Way back in the 1870’s, the magnates of Red Wing decided that the largest wheat trading town in the world deserved a hotel befitting of that status.  The band of eleven formed the Red Wing Hotel Corporation, raised an impressive sum of $60,000, and set about building a luxury hotel in Red Wing’s bustling downtown.  In May of 1875, the proud men christened their Italianate edifice the St. James Hotel.  Why they chose the Apostle as their hotel’s namesake is uncertain, but it is most likely named after the Court of St James’s in London, a similarly regal and classy affair.The St. James’ first guests marveled at the beautiful new building’s futuristic amenities.  Steam heat, hot and cold running water, and gas light throughout brought Red Wing front and center into the 19th century.  The hotel became an immediate success.  Boarders coming in and out kept it at full capacity, and the chefs in the state of the art kitchen persuaded the railroad to adjust its timetable just so passengers could get off to dine there.

The St. James finally ran into trouble in the 1970’s, when it was in need of a major restoration in order to keep up with modern codes.  It was nearly demolished.  Rather than see the old institution torn down, however, Red Wing Shoes stepped in to save it.  They spared no expense fixing up the old hotel, bringing the whole thing up to code and adding an entire new addition while keeping the original part of it mostly intact.  It is this current iteration of the St. James that I visited.

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The St. James is splendid in every way.  The old reception room is dominated by a big white, pink, and blue antique pipe organ, a wedding cake of an instrument.  Just beyond it is the library, a cozy sitting room where the old barons of business used to go to talk shop over cigars and cognac.  The stained glass window in this room depicts Red Wing’s four historic industries: farming, fishing, tanning, and cobbling.  It’s like history portrayed in candy.  It is also here that you may see “The Mona Lisa of Red Wing,” a portrait of a stately, anonymous woman who had been absconded with by an overly revelous wedding guest a couple of years ago.  She was promptly retrieved by Red Wing’s finest and restored to her rightful place in the hotel.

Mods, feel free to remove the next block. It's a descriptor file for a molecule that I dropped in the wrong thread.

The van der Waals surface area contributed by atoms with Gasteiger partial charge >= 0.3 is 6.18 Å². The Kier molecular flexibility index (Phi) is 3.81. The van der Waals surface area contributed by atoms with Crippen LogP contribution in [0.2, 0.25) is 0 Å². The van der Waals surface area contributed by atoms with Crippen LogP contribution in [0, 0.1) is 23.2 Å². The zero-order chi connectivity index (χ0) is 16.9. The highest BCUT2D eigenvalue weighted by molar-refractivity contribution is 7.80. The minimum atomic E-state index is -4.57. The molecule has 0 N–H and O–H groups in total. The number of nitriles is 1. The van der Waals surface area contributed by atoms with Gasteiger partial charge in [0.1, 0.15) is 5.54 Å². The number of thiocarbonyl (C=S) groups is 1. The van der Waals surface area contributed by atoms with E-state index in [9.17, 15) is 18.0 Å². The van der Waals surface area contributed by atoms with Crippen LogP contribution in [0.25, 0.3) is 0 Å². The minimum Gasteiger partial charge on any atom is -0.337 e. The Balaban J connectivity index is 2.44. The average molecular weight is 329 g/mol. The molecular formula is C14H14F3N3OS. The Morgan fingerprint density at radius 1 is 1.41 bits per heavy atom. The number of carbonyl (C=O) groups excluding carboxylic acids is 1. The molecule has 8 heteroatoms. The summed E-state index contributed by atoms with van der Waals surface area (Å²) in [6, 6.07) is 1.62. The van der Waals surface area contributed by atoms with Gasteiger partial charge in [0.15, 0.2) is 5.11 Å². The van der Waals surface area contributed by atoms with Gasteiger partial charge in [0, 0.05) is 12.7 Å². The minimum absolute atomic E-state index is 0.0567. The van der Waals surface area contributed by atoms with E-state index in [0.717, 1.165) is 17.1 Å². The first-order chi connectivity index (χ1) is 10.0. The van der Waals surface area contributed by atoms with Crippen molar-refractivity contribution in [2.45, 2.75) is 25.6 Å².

The Victorian dining room just by is known as “Clara’s Place” after the St. James’ former proprietor Clara Lillyblad, who took over the hotel in 1906.  This blue and white wallpapered, tin inlay ceilinged dining area overlooks the boats poking up and down the river.  The stag carved into the dining room’s china hutch supervises.

A portrait-lined staircase leads up to the rooms in the old part of the hotel, each identifiable by a photo of the old steamboat it’s named after.  The halls are very wide, owing to the Victorian practice of women accompanying one another side by side wherever they went.  Here is the St. James’ best room, The Boardroom, the walls of which are lined with Red Wing’s own leather.  This room’s fireplace was only just rediscovered during the 70’s renovation, and it has been restored to its original glory.  Rutherford B. Hayes stayed there while on the campaign trail.

The very top of the St. James sports the Summit Room, their main banquet hall with a 180 degree view of the Mississippi, granaries, and train yard.  I wasn’t there during a wedding that I could crash, so I elected instead to eat on the hotel restaurant’s deck.  I imagined I was dining with Rutherford himself, giving him advice on how to handle the Great Railroad Strike and exchanging beard grooming tips.  It’s easy to slip in and out of the past and present at the St. James, a place which occupies both simultaneously.


By David Scheller